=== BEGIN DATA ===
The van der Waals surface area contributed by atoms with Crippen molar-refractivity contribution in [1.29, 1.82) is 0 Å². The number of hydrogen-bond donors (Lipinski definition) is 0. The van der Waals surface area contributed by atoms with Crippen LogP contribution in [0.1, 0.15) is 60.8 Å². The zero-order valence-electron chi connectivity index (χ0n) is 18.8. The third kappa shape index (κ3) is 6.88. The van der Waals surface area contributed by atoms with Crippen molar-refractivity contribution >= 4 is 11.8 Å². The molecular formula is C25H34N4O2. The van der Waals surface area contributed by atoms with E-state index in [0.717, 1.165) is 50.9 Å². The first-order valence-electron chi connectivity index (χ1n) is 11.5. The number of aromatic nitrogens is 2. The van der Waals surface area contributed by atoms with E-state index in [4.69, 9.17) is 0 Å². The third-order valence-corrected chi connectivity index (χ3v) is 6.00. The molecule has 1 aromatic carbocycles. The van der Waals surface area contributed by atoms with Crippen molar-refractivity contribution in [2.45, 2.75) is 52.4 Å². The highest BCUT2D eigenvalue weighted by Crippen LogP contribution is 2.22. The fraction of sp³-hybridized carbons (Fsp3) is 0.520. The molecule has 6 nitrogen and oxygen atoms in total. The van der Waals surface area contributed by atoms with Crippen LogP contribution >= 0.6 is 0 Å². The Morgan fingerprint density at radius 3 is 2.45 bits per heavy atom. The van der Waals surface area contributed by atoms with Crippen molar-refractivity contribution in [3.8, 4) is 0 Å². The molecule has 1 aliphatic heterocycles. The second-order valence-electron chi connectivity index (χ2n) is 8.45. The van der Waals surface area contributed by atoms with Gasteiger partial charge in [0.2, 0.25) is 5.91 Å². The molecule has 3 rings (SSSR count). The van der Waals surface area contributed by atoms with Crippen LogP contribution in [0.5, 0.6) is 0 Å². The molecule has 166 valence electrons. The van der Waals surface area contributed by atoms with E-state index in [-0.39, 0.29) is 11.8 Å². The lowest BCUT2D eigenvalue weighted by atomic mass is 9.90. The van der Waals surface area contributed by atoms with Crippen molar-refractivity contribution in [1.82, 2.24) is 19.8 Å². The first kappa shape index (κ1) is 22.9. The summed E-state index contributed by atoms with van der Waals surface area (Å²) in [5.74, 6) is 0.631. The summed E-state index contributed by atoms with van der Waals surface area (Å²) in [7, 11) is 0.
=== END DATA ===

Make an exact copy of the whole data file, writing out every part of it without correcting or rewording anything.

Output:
The van der Waals surface area contributed by atoms with Crippen molar-refractivity contribution in [1.29, 1.82) is 0 Å². The number of hydrogen-bond donors (Lipinski definition) is 0. The van der Waals surface area contributed by atoms with Crippen LogP contribution in [0.1, 0.15) is 60.8 Å². The zero-order valence-electron chi connectivity index (χ0n) is 18.8. The third kappa shape index (κ3) is 6.88. The van der Waals surface area contributed by atoms with Crippen molar-refractivity contribution >= 4 is 11.8 Å². The molecular formula is C25H34N4O2. The van der Waals surface area contributed by atoms with E-state index in [0.717, 1.165) is 50.9 Å². The first-order valence-electron chi connectivity index (χ1n) is 11.5. The number of aromatic nitrogens is 2. The van der Waals surface area contributed by atoms with E-state index in [4.69, 9.17) is 0 Å². The third-order valence-corrected chi connectivity index (χ3v) is 6.00. The molecule has 1 aromatic carbocycles. The van der Waals surface area contributed by atoms with Crippen molar-refractivity contribution in [2.45, 2.75) is 52.4 Å². The highest BCUT2D eigenvalue weighted by Crippen LogP contribution is 2.22. The fraction of sp³-hybridized carbons (Fsp3) is 0.520. The molecule has 6 nitrogen and oxygen atoms in total. The van der Waals surface area contributed by atoms with Crippen LogP contribution >= 0.6 is 0 Å². The Morgan fingerprint density at radius 3 is 2.45 bits per heavy atom. The van der Waals surface area contributed by atoms with Crippen molar-refractivity contribution in [3.8, 4) is 0 Å². The molecule has 1 aliphatic heterocycles. The second-order valence-electron chi connectivity index (χ2n) is 8.45. The van der Waals surface area contributed by atoms with Gasteiger partial charge in [0.2, 0.25) is 5.91 Å². The molecule has 3 rings (SSSR count). The van der Waals surface area contributed by atoms with Crippen LogP contribution in [0.5, 0.6) is 0 Å². The molecule has 166 valence electrons. The van der Waals surface area contributed by atoms with E-state index in [-0.39, 0.29) is 11.8 Å². The lowest BCUT2D eigenvalue weighted by atomic mass is 9.90. The van der Waals surface area contributed by atoms with Crippen molar-refractivity contribution in [1.82, 2.24) is 19.8 Å². The first kappa shape index (κ1) is 22.9. The summed E-state index contributed by atoms with van der Waals surface area (Å²) in [5.74, 6) is 0.631. The summed E-state index contributed by atoms with van der Waals surface area (Å²) in [7, 11) is 0.